The long-term effects of the school closures associated with the COVID-19 pandemic will be both devastating and disruptive. In some cases, the epidemic is proving itself to be a significant climacteric for twenty-first-century education. In others, it is exacerbating the already-existing disparities in the archaic education system.
Unesco, the UN’s education-centric initiative to broaden access to quality education, estimates that school closures in light of coronavirus lockdowns have affected around 91 percent of the world’s student population nearly 1.6 billion students around the globe.
It has further magnified the growing concerns about the digital divide. For more than half a billion student population, this academic year is already ruined, given the lack of internet connectivity, electronic resources, and practically no means of seeking help from friends or teachers.
The failing UK school system
Most primary schools in London, catering to students from Year 1 to Year 6, have resumed classes last week. Teachers and school authorities, who have been largely left on their own to navigate the school reopening process across the UK safely, are taking turns to bring back the lost normalcy in day-to-day classes while also serving the children from a majority of households who are still self-isolating at home, at the same time.
During the initial phase of the school closures, parents, children, and teachers cherished the idea of doing something creative and making the most of the extra time on their hands through homeschooling. Enthusiastic learners thought this would be a perfect opportunity to make use of learning resources other than books, and many teachers rather took an eclectic approach to teaching.
However, a couple of months into lockdown and the reality kicked in. The newness surrounding homeschooling started to wear thin, with children feeling more unsettled than enthusiastic. If one thought that parenting is hard and teaching is harder, then homeschooling was essentially putting a bunch of all these difficulties together.
As Natalie Perera of the Education Policy Institute states,
There is no consistency in homeschooling methods. Without a clear framework from the government, we just don’t know how to go about it.
The Department offered the first guidance for education on April 19, that’s nearly a month after the nation declared school closures. Unfortunately, it was too late to reverse the damage as most children had either lost interests or set their own pace for learning.
Disadvantaged kids bear the brunt
The children, who have suffered the most from prolonged school closures, are the disadvantaged kids who still largely remain clueless about the progress their peers have made so far.
A research conducted by Carl Cullinane and Rebecca Montacute of the Sutton Trust that although the remote learning approach amid widespread school closures has proved to be surprisingly successful for 51 percent of primary and 57 percent of secondary students from private schools, these numbers are quite unsettling for their counterparts in state schools.
Disadvantaged pupils from state schools have, in fact, no way to get in touch with their teachers, let alone having an online platform for learning. The school closures and stringent lockdowns have left them with no place to continue their education and added pressure from constantly overseeing parents.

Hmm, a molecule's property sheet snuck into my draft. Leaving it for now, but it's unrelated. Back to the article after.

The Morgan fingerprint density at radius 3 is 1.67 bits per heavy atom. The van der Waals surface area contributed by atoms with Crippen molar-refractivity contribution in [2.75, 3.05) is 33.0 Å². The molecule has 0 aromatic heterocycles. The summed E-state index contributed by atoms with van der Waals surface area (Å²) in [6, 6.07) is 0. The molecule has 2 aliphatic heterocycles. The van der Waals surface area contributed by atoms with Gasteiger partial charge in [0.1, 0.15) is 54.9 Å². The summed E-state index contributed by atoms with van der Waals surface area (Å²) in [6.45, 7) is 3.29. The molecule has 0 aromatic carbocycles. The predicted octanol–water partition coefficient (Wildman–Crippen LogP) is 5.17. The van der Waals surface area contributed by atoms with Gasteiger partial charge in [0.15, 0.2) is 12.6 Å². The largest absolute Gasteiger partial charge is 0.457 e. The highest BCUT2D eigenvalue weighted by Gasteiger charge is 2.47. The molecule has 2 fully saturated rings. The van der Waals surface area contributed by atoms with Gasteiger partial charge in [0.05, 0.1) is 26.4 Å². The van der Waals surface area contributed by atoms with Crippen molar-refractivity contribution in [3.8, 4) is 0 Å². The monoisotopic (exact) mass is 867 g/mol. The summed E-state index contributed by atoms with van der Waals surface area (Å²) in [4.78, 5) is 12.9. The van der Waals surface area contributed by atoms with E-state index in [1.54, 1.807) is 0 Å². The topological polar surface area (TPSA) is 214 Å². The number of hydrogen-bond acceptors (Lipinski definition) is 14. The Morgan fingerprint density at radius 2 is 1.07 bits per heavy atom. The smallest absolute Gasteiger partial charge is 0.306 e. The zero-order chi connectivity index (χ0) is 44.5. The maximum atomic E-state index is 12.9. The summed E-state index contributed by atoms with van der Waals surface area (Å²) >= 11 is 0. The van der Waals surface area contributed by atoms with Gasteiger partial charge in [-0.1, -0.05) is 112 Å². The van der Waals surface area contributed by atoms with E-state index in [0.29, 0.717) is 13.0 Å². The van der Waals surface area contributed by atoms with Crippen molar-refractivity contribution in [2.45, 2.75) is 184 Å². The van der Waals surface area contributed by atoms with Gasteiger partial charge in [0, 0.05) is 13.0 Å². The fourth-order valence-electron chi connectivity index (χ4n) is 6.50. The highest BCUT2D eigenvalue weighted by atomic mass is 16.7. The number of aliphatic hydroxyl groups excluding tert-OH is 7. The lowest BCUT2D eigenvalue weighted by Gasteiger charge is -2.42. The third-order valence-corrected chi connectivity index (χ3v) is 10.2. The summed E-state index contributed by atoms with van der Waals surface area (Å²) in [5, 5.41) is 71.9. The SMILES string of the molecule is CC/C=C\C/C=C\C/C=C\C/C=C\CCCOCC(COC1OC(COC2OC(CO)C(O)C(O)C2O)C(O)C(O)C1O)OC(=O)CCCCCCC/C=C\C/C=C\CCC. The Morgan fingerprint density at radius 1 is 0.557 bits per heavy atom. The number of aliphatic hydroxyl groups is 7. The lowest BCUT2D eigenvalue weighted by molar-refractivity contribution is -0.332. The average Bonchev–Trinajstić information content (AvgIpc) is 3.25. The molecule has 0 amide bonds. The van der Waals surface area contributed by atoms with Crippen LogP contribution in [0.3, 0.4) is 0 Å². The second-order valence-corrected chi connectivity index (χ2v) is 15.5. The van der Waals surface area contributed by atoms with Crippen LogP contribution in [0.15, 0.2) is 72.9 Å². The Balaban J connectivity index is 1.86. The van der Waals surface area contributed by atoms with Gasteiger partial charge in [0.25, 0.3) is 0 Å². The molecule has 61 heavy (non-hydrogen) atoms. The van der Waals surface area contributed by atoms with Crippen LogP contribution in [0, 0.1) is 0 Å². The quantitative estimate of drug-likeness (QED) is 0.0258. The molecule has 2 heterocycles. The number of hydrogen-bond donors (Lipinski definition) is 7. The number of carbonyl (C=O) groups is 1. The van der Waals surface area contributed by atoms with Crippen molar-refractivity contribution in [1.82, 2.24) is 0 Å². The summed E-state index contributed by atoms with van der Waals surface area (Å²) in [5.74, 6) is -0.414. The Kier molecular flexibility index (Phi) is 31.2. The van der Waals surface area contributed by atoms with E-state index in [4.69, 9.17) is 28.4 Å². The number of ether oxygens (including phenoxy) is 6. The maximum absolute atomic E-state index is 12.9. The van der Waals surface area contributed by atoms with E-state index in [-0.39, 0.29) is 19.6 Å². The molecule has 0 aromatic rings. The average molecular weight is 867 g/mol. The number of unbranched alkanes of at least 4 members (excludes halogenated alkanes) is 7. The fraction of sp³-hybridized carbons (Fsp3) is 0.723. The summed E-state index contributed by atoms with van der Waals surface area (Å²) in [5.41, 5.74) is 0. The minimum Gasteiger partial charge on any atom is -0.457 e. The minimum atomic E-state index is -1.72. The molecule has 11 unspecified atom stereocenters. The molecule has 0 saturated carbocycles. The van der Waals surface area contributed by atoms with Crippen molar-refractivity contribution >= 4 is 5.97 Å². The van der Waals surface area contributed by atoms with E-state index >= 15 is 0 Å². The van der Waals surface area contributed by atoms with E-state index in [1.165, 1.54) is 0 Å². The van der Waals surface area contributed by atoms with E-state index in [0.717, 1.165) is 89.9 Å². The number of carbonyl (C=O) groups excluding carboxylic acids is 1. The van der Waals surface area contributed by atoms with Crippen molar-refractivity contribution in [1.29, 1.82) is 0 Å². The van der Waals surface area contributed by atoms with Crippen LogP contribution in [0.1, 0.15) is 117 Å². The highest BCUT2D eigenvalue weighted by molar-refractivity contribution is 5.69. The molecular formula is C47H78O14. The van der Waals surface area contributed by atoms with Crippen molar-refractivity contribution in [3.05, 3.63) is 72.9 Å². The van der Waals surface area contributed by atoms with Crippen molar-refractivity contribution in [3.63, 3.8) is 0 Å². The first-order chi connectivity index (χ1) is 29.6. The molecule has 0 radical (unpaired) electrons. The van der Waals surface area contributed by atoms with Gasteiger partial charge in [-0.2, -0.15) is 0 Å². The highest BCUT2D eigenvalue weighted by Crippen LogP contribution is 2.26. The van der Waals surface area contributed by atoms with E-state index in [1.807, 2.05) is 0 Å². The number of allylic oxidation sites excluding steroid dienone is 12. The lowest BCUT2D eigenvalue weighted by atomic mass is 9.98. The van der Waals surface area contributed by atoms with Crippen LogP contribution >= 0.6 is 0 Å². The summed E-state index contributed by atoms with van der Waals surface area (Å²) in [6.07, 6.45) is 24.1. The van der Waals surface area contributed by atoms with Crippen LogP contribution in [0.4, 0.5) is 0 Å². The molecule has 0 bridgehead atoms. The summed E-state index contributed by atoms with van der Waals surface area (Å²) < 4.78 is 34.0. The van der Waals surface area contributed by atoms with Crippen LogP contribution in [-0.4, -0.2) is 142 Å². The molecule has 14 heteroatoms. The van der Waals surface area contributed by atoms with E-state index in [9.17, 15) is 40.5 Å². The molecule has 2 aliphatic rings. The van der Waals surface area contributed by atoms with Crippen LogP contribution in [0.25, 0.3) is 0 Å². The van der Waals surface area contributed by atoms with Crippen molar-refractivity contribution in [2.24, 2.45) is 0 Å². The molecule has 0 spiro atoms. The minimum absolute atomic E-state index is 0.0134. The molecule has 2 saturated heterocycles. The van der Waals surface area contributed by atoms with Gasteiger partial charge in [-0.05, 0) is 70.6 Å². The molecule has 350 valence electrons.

School closures for these kids are likely to cause a lifetime of irreparable harm. As Financial Times reported, students from underprivileged families will fail to keep up with kids from well-to-do families by 18 months when they finish secondary school. The pandemic is only expected to aggravate this alarming attainment gap.
Opportunities and responsibilities
However, according to Sutton Trust, there are some viable solutions to alleviate this mounting social injustice. First and foremost, it urges the education department to seek urgent help from prominent technology firms and startups to offer all children affected by school closures an equal chance at online learning. This would mean that children, primarily from low-income backgrounds, will receive an electronic gadget and an internet connection to ensure accessibility to online learning modes.
The second solution calls for a small group session or a one to one interaction with vulnerable kids to feel more comfortable sharing their experiences during school closures and expressing any undesirable emotion or feeling.
Blockchain alleviates the impact of school closures
The third and perhaps the most powerful way out is helping teachers help themselves. Designing and providing material for online learning amid school closures has been challenging for children and teachers alike. Blockchain can make this both interesting and compelling. Making the learning process trackable and quantifiable can fundamentally address the issues concerning poor education format or substandard teaching quality.
Blockchain education can potentially redress grievances of UK teachers struggling to cope up with school resumption issues. By encouraging more efforts into learning and upskilling every day, despite school closures, blockchain can better prepare students and teachers for a different post-COVID-19 world, and that would be called progress.
As Mitch Rankin, co-founder of English Forward, states,
One small step for education. One giant step for Unesco Goal #4.